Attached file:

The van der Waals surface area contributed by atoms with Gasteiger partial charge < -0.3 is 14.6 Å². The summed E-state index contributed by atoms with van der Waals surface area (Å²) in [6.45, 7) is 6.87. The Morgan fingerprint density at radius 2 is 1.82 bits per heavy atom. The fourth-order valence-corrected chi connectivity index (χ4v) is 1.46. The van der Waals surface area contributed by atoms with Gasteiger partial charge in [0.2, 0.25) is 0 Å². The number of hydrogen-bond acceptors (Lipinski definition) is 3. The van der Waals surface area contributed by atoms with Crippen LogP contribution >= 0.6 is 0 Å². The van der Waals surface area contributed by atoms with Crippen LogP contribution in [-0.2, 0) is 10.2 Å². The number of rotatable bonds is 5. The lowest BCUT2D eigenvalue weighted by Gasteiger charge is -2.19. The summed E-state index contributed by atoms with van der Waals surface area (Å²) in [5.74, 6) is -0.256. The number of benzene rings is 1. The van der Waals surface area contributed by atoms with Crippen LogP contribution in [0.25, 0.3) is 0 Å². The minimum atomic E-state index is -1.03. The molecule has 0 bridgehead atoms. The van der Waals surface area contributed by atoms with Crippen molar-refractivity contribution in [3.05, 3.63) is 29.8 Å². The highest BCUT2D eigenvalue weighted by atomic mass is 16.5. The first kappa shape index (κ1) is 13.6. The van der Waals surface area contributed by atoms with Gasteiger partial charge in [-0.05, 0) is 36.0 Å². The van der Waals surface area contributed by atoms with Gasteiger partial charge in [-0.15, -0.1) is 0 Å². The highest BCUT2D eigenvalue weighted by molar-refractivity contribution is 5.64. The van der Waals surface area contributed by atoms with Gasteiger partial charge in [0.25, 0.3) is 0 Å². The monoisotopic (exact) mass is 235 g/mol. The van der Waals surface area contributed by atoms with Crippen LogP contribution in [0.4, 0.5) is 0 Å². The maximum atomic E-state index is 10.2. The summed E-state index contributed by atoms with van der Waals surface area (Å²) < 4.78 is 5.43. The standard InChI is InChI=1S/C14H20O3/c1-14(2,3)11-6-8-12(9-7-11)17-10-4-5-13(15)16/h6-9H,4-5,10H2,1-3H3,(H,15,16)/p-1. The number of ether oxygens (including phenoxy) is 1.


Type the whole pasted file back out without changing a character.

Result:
The van der Waals surface area contributed by atoms with Gasteiger partial charge < -0.3 is 14.6 Å². The summed E-state index contributed by atoms with van der Waals surface area (Å²) in [6.45, 7) is 6.87. The Morgan fingerprint density at radius 2 is 1.82 bits per heavy atom. The fourth-order valence-corrected chi connectivity index (χ4v) is 1.46. The van der Waals surface area contributed by atoms with Gasteiger partial charge in [0.2, 0.25) is 0 Å². The number of hydrogen-bond acceptors (Lipinski definition) is 3. The van der Waals surface area contributed by atoms with Crippen LogP contribution >= 0.6 is 0 Å². The van der Waals surface area contributed by atoms with Crippen LogP contribution in [-0.2, 0) is 10.2 Å². The number of rotatable bonds is 5. The lowest BCUT2D eigenvalue weighted by Gasteiger charge is -2.19. The summed E-state index contributed by atoms with van der Waals surface area (Å²) in [5.74, 6) is -0.256. The number of benzene rings is 1. The van der Waals surface area contributed by atoms with Crippen LogP contribution in [0.25, 0.3) is 0 Å². The minimum atomic E-state index is -1.03. The molecule has 0 bridgehead atoms. The van der Waals surface area contributed by atoms with Crippen molar-refractivity contribution in [3.05, 3.63) is 29.8 Å². The highest BCUT2D eigenvalue weighted by atomic mass is 16.5. The first kappa shape index (κ1) is 13.6. The van der Waals surface area contributed by atoms with Gasteiger partial charge in [-0.05, 0) is 36.0 Å². The van der Waals surface area contributed by atoms with Gasteiger partial charge in [-0.15, -0.1) is 0 Å². The highest BCUT2D eigenvalue weighted by molar-refractivity contribution is 5.64. The van der Waals surface area contributed by atoms with Gasteiger partial charge in [0.25, 0.3) is 0 Å². The monoisotopic (exact) mass is 235 g/mol. The van der Waals surface area contributed by atoms with Crippen LogP contribution in [0.4, 0.5) is 0 Å². The maximum atomic E-state index is 10.2. The summed E-state index contributed by atoms with van der Waals surface area (Å²) < 4.78 is 5.43. The standard InChI is InChI=1S/C14H20O3/c1-14(2,3)11-6-8-12(9-7-11)17-10-4-5-13(15)16/h6-9H,4-5,10H2,1-3H3,(H,15,16)/p-1. The number of ether oxygens (including phenoxy) is 1.